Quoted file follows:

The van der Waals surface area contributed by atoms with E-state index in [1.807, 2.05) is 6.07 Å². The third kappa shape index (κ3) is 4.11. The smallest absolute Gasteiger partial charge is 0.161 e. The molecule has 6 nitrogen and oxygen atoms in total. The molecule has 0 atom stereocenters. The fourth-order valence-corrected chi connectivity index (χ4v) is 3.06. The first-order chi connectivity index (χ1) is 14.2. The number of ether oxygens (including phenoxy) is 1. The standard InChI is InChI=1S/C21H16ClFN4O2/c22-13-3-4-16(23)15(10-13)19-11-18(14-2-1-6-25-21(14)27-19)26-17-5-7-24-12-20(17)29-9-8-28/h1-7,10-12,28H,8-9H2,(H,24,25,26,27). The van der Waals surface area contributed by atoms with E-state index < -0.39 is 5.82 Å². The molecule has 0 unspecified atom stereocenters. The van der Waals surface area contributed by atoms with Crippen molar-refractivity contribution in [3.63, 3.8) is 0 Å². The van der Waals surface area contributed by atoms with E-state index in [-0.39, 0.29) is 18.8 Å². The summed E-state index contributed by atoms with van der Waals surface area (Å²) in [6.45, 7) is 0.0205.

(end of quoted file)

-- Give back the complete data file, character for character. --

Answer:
The van der Waals surface area contributed by atoms with E-state index in [1.807, 2.05) is 6.07 Å². The third kappa shape index (κ3) is 4.11. The smallest absolute Gasteiger partial charge is 0.161 e. The molecule has 6 nitrogen and oxygen atoms in total. The molecule has 0 atom stereocenters. The fourth-order valence-corrected chi connectivity index (χ4v) is 3.06. The first-order chi connectivity index (χ1) is 14.2. The number of ether oxygens (including phenoxy) is 1. The standard InChI is InChI=1S/C21H16ClFN4O2/c22-13-3-4-16(23)15(10-13)19-11-18(14-2-1-6-25-21(14)27-19)26-17-5-7-24-12-20(17)29-9-8-28/h1-7,10-12,28H,8-9H2,(H,24,25,26,27). The van der Waals surface area contributed by atoms with E-state index < -0.39 is 5.82 Å². The molecule has 0 unspecified atom stereocenters. The van der Waals surface area contributed by atoms with Crippen molar-refractivity contribution in [3.63, 3.8) is 0 Å². The van der Waals surface area contributed by atoms with E-state index in [-0.39, 0.29) is 18.8 Å². The summed E-state index contributed by atoms with van der Waals surface area (Å²) in [6.45, 7) is 0.0205.